Factors that influence our attitudes

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Factors that influence our attitudes

Monday, 10 June 2024 | Ravi Valluri

Factors that influence our attitudes

Fear and affection stem from experiences shaping human thoughts and emotions

The Mahabharata is one of the greatest epics essayed in the subcontinent, perhaps in the world. It is believed to have been recited by the sage Veda Vyasa with Lord Ganesha himself playing the role of meticulous scribe.

The saga captures variegated attitudes and heterogeneous characteristics of humans in both the gross and subtle form. Human attitudes and standpoints emerge in all shades of the spectrum, rather than in simple black, white and grey.

Attitude is all

Lord Krishna, an avatar of Lord Vishnu decides to test the waters and mollify the ego, arrogance and anger of the Kaurava scion- Duryodhana.

Social influences, overwrought emotions and environmental factors impinge upon human minds. Consequently, individual behavioural patterns become complex and often antipathetic in nature. The mind gets filled with cobwebs and nugatory thoughts and human attitudes towards self and others become ossified.

Duryodhana’s mind was prejudiced against his cousins and this attitude was fuelled by his scheming uncle Shakuni, sibling Dushasana and bosom friend and fabled archer, Karna. History is replete with examples of such discriminatory practices. The genocide committed by the Nazis in Germany against the hapless Jewish populace is a singular and extreme example of how prejudice leads to hatred, discrimination and mass extermination of sections of people and humanity.

Compassion: an efficacious attitude

Aeons ago an estimable Zen Master assembled several monks and novices for vigorous sessions of meditation. During one of these sessions a tutee was caught stealing by his colleagues. The guilty was produced before the Zen Master and all those present demanded that he be expelled from the Temple of Knowledge as an exemplary punishment. The Zen Master ignored the entreaties of the monks.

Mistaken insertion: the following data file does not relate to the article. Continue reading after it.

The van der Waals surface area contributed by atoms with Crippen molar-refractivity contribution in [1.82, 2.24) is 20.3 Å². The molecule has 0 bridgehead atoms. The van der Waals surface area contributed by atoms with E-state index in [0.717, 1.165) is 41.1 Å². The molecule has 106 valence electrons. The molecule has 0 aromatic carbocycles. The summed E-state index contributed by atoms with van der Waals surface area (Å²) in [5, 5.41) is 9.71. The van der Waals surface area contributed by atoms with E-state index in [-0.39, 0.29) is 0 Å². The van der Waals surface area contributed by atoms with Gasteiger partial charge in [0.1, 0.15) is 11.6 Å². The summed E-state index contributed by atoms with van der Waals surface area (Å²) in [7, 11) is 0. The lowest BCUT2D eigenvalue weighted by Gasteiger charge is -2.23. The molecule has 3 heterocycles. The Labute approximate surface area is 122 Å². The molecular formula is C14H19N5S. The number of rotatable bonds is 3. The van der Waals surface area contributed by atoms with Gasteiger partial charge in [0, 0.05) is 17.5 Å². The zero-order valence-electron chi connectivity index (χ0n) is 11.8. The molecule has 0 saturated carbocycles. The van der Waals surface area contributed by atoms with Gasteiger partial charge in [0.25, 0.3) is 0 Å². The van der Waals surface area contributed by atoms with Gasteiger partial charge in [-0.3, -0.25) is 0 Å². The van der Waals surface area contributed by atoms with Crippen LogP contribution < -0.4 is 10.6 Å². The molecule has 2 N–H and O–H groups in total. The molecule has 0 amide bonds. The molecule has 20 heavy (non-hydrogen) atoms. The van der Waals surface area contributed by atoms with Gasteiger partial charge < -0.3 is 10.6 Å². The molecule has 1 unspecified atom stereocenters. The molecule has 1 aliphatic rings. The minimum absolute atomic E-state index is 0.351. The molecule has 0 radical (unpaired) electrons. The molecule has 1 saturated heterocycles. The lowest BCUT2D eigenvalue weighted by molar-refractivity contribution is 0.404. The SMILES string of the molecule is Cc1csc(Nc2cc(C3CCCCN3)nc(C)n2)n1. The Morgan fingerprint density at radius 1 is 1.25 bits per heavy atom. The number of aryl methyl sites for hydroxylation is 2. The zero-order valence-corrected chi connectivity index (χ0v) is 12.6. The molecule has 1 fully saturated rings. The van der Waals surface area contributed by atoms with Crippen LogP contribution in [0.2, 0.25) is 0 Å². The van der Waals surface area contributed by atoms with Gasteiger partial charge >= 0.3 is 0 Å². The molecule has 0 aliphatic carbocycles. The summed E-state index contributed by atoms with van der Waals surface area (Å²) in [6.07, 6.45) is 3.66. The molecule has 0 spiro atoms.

Once again, the pupil was caught stealing. This angered the assembly of monks who demanded that the culprit recompense the losses he caused so that it had a salutary influence on all the inhabitants of the monastery.

The Zen Master, after deep thought, forgave the troubled student, causing dismay among others. He believed the student lacked moral clarity while others had evolved through meditation. "I can't abandon him," the Master said. Touched, the student vowed to change, shedding his thieving ways to become a better person.

The consideration and compassion displayed by the Master was singularly responsible for this change. Psychologists opine that the inclination and slant of humans is immovably wedged in by certain predominant factors like the actor-observer effect arousal by various stimuli, attribution, balance maintained in day-to-day operations.

Likewise, the Zen tutee was overwhelmed by the tenderness and benevolence shown by the Master and he mutated into a better human being by eschewing the act of surreptitious pilferage.

Essentially human beings are social creatures and need to interact with and relate to others. This in turn shapes their attitudes and behavioural patterns. Individual attitudes evolve through a continuous learning process. Xenophobia and fondness are a result of various occurrences and their influence on the human mind. Impression formation takes place in a systematic manner and is exhibited as decent or indecent behaviour. The illustrious American business honcho, Harold S Geneen was to famously say, “Leadership is practiced not so much in words as in attitudes and in action.”

(The writer is the CEO of Chhattisgarh East Railway Ltd.and Chhattisgarh East West Railway Ltd. He is a faculty of the Art of Living; views are personal)

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